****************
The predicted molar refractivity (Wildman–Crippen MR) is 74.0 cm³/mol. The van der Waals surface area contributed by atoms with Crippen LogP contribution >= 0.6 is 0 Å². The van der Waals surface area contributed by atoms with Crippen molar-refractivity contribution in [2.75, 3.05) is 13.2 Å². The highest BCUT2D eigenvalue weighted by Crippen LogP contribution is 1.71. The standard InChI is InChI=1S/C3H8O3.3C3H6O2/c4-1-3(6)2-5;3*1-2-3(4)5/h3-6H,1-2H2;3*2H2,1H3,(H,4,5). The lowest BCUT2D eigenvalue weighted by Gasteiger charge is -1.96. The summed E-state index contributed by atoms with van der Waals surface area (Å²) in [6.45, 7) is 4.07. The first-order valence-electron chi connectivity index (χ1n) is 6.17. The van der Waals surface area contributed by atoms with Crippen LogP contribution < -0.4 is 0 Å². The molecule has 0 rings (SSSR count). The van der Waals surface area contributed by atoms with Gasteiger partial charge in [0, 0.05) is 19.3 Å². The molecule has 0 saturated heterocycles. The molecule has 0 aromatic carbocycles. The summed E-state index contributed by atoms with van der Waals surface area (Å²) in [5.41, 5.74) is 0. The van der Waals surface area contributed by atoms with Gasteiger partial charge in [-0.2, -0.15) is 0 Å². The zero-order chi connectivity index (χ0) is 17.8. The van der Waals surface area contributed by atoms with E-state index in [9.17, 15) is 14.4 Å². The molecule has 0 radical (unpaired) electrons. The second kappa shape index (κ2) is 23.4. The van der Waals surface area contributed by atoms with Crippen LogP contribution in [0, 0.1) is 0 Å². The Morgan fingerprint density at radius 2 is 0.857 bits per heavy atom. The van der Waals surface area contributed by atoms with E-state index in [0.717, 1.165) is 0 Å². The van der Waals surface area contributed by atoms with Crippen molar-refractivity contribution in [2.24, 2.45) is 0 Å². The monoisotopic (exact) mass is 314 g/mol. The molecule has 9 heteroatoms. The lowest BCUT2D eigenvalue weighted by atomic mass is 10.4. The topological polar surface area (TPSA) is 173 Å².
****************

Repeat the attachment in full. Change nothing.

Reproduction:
The predicted molar refractivity (Wildman–Crippen MR) is 74.0 cm³/mol. The van der Waals surface area contributed by atoms with Crippen LogP contribution >= 0.6 is 0 Å². The van der Waals surface area contributed by atoms with Crippen molar-refractivity contribution in [2.75, 3.05) is 13.2 Å². The highest BCUT2D eigenvalue weighted by Crippen LogP contribution is 1.71. The standard InChI is InChI=1S/C3H8O3.3C3H6O2/c4-1-3(6)2-5;3*1-2-3(4)5/h3-6H,1-2H2;3*2H2,1H3,(H,4,5). The lowest BCUT2D eigenvalue weighted by Gasteiger charge is -1.96. The summed E-state index contributed by atoms with van der Waals surface area (Å²) in [6.45, 7) is 4.07. The first-order valence-electron chi connectivity index (χ1n) is 6.17. The van der Waals surface area contributed by atoms with Crippen LogP contribution < -0.4 is 0 Å². The molecule has 0 rings (SSSR count). The van der Waals surface area contributed by atoms with Gasteiger partial charge in [0, 0.05) is 19.3 Å². The molecule has 0 saturated heterocycles. The molecule has 0 aromatic carbocycles. The summed E-state index contributed by atoms with van der Waals surface area (Å²) in [5.41, 5.74) is 0. The van der Waals surface area contributed by atoms with Gasteiger partial charge in [-0.2, -0.15) is 0 Å². The zero-order chi connectivity index (χ0) is 17.8. The van der Waals surface area contributed by atoms with E-state index in [9.17, 15) is 14.4 Å². The molecule has 0 radical (unpaired) electrons. The second kappa shape index (κ2) is 23.4. The van der Waals surface area contributed by atoms with Crippen LogP contribution in [0, 0.1) is 0 Å². The Morgan fingerprint density at radius 2 is 0.857 bits per heavy atom. The van der Waals surface area contributed by atoms with E-state index in [0.717, 1.165) is 0 Å². The van der Waals surface area contributed by atoms with Crippen molar-refractivity contribution in [2.24, 2.45) is 0 Å². The monoisotopic (exact) mass is 314 g/mol. The molecule has 9 heteroatoms. The lowest BCUT2D eigenvalue weighted by atomic mass is 10.4. The topological polar surface area (TPSA) is 173 Å².